At Wiseco, we’ve been manufacturing top-end two-stroke engine components for decades and have been building engines for just as long. To ensure your Wiseco top-end parts run trouble free, we’ve put together some top-end rebuild tips that will ensure your next build is your best build. These tips will be discussed chronologically and will encompass all phases of the build from diagnosis and preparation, to disassembly, through post build. The tips we’re going to share shouldn’t be considered inclusive of everything that has to be done but are tips that focus on things that are either often overlooked or incredibly important. Let’s dive in!

    Before Teardown
    Pre-teardown activities can be an insightful way to help pinpoint any internal issues and prepare for upcoming work. Check out these three pre-teardown tasks that will streamline the whole process.
    Diagnosis - Before tearing the engine apart, are there any signs that a specific problem exists? If so, are there any diagnostic tests such as compression or crankcase leak down that are worth performing? Service Manual - Performing engine maintenance without an OEM factory service manual is not recommended. Make sure you have a manual for your machine prior to starting work. The manual is the only place you’ll find service limits, torque specs, and other key data. Clean Machine - Take the time to thoroughly clean the machine before opening up the engine, especially if you will be servicing the top-end without removing the engine from the machine. Need some tips on knowing when to replace your piston? We have a guide here.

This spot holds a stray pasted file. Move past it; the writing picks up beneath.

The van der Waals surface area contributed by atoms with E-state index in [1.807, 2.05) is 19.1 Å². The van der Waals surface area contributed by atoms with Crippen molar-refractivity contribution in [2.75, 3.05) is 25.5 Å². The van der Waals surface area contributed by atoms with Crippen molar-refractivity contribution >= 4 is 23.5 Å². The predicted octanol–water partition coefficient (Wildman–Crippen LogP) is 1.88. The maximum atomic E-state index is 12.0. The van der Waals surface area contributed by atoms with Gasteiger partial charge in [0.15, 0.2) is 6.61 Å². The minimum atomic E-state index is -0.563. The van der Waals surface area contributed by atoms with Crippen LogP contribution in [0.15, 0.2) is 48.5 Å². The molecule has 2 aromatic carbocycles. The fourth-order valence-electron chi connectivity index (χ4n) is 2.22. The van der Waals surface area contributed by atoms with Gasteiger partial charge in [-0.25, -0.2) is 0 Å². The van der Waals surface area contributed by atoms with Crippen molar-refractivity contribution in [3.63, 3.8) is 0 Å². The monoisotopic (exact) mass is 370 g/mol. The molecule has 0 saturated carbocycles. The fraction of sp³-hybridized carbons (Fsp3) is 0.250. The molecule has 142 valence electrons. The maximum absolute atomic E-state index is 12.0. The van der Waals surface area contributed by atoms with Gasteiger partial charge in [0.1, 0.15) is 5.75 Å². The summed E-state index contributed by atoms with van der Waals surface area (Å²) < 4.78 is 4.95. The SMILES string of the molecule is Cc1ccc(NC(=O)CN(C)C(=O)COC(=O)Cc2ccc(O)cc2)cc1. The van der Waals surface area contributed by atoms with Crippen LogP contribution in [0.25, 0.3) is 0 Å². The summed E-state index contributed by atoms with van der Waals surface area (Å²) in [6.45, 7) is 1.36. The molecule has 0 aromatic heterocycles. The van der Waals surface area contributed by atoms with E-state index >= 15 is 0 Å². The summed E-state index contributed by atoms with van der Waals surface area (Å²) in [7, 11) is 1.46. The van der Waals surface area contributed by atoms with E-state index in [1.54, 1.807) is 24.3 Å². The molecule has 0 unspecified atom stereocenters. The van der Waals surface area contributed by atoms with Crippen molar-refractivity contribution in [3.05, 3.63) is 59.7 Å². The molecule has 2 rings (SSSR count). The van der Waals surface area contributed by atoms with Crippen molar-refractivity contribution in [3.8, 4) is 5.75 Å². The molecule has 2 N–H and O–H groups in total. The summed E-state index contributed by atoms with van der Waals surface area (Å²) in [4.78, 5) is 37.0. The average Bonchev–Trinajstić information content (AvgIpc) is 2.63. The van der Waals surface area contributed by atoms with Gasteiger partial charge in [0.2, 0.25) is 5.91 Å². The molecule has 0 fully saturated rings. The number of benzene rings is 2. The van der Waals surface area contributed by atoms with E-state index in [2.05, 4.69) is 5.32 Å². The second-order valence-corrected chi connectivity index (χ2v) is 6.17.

It doesn't have to be spotless, but cleaning off excessive dirt and mud can make it a lot easier to keep debris out of citical components during your rebuild.